Vivian Vo was born in the U.S. and has a Vietnamese mother and a Vietnamese-Dutch father. With 1.7 million followers on Instagram after seven years working as a makeup artist, Vo is well-known for her revealing style and long hair.
In case you’re not following Vietnam’s Coronavirus success story you might not be aware of “Patient 91”, a British Vietnam Airlines pilot that was the most severe Corona patient in the country.
He caused one of the largest clusters of infections in Southern Vietnam and was comatose for over two months. During this time the news media reported on all the details of his health. From blood levels to treatment plans.
Now the pilot is awake and the media shares pictures, videos and a conversation between patient and doctor.
Today, VnExpress’s Anh Thu wrote an article about the nurses and it’s pure gold. Some of my favorite parts:
The patient is over 1.8 m tall and weighs 88 kg, while the average female nurse only weighs around 40 kg.
After the patient exited a two-month coma, one of the biggest challenges proved to be his Scottish accent, which the nurses found hard to understand, fueling his bad moods and the frequent scolding of nurses.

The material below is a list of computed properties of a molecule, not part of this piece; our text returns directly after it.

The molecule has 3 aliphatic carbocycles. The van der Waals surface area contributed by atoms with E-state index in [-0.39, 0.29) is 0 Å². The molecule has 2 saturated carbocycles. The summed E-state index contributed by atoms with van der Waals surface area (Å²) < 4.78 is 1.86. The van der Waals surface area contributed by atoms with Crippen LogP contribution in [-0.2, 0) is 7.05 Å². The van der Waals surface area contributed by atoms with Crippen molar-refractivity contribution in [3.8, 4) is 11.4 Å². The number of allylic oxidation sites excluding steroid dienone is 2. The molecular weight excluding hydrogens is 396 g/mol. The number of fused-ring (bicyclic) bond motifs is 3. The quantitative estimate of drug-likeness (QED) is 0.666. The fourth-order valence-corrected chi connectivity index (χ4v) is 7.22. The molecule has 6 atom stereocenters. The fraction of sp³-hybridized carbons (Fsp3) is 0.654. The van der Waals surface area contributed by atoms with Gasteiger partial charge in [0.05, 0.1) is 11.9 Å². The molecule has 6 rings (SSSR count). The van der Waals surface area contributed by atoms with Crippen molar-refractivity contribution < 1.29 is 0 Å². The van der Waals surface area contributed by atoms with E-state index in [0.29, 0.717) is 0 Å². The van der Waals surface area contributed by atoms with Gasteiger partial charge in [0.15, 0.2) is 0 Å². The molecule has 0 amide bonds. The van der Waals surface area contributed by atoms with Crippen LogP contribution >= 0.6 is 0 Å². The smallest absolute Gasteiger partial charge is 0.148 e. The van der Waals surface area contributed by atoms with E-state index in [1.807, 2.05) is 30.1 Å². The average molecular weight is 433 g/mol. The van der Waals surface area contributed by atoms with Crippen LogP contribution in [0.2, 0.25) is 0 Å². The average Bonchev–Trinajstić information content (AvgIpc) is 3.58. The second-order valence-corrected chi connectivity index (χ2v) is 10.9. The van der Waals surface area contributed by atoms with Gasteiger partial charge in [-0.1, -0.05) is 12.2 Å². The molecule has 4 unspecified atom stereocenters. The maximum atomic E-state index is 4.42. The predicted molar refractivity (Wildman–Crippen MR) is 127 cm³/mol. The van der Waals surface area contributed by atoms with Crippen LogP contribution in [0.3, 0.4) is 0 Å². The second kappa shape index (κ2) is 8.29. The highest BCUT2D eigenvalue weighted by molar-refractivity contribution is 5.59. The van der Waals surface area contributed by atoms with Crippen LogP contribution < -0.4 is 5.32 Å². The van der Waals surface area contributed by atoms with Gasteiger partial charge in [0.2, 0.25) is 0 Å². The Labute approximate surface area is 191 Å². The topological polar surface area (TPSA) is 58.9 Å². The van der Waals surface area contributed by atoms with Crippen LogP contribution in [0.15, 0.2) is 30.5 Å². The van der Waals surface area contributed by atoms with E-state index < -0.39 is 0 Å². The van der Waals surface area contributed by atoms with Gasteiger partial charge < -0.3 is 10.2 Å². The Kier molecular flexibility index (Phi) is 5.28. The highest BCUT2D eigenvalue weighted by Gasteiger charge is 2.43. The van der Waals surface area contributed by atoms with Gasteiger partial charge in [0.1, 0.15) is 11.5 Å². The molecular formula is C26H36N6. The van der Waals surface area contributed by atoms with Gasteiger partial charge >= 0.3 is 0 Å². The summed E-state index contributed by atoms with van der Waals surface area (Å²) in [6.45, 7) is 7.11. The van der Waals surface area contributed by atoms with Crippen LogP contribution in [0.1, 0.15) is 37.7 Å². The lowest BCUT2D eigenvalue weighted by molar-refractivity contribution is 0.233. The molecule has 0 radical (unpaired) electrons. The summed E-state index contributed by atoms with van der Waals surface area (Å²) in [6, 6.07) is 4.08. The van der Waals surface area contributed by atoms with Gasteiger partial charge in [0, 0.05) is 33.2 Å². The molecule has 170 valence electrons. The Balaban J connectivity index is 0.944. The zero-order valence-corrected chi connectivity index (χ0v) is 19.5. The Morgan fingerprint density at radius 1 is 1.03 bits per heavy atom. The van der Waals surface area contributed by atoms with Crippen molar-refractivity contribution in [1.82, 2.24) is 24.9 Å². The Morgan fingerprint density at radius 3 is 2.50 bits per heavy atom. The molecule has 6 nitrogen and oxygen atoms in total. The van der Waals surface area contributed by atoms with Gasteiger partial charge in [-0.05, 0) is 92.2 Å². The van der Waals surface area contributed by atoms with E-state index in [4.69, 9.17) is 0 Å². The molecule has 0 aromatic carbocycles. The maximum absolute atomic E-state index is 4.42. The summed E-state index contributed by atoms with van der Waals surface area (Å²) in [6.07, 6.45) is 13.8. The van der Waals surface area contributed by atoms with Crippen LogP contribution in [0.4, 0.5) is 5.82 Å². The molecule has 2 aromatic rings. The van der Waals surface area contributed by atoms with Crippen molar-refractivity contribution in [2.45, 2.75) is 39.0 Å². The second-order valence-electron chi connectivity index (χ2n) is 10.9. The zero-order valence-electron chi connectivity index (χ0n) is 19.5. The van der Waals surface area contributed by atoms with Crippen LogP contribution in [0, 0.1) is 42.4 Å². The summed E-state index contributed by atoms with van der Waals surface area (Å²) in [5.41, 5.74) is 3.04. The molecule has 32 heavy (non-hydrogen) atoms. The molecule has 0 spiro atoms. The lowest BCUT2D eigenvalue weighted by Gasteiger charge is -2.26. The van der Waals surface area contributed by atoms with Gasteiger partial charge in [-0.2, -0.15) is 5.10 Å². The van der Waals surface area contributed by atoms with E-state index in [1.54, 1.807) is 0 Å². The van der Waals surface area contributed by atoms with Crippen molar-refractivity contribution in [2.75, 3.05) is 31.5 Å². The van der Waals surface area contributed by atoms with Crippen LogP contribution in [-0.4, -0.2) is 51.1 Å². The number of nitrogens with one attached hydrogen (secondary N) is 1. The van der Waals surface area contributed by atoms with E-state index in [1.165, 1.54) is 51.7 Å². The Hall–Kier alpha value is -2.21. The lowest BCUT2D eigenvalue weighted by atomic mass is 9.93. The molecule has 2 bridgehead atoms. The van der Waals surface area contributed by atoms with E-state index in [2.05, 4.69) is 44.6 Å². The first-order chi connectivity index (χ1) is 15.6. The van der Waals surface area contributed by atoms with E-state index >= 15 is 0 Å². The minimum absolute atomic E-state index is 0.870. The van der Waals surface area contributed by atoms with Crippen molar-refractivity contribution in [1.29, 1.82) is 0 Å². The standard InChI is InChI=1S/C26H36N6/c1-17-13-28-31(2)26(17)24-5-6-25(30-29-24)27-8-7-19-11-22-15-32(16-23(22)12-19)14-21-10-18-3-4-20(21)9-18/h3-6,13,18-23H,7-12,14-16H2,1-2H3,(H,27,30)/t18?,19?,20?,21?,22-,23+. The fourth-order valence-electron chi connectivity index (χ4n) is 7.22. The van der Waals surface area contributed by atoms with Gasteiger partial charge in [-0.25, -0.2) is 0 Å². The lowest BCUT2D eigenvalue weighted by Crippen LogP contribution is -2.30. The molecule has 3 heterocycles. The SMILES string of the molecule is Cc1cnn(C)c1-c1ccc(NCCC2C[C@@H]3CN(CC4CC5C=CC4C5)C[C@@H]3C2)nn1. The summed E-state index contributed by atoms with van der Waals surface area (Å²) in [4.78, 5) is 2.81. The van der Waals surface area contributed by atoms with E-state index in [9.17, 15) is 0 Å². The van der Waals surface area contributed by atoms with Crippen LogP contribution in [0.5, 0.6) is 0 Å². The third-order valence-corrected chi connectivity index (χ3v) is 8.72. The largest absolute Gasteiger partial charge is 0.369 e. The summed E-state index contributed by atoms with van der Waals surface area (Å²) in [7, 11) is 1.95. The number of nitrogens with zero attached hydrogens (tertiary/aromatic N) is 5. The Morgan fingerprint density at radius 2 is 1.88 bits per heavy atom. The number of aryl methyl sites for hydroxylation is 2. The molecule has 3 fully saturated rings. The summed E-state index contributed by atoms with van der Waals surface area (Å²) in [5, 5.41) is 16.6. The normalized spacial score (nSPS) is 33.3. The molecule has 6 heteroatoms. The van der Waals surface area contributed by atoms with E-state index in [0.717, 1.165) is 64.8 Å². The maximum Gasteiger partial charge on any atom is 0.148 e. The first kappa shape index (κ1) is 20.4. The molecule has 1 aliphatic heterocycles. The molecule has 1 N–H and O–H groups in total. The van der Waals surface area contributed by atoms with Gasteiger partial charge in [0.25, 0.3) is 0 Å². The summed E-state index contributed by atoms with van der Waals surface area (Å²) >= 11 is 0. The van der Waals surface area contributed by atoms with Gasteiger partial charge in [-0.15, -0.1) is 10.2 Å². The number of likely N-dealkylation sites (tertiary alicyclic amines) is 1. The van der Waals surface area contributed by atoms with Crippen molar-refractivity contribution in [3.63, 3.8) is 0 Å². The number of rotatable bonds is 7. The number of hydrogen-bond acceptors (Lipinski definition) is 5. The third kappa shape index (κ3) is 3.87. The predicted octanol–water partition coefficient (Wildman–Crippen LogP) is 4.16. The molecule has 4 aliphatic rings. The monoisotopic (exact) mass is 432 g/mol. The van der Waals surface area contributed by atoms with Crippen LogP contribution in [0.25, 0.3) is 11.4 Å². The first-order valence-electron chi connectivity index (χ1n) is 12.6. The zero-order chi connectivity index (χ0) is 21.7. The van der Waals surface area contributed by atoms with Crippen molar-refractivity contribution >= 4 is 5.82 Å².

He is quite sensitive and has a low pain tolerance. Nurses must inform and explain in detail any procedures prior to commencement, according to gentle and resilient Tham.
The patient’s eating regime and taste also proved a major obstacle. When he started eating again, Vietnamese cuisine simply did not appeal, forcing the hospital kitchen to dish up anything from spaghetti to western-style lamb chops.
“He is very sensitive and cries easily,” Thi said.
Do yourself a favor and read the whole thing 😆.
Michael Crichton in his talk Why Speculate? given at the International Leadership Forum:
Briefly stated, the Gell-Mann Amnesia effect is as follows. You open the newspaper to an article on some subject you know well. In Murray’s case, physics. In mine, show business. You read the article and see the journalist has absolutely no understanding of either the facts or the issues. Often, the article is so wrong it actually presents the story backward—reversing cause and effect. I call these the “wet streets cause rain” stories. Paper’s full of them.
In any case, you read with exasperation or amusement the multiple errors in a story, and then turn the page to national or international affairs, and read as if the rest of the newspaper was somehow more accurate about Palestine than the baloney you just read. You turn the page, and forget what you know.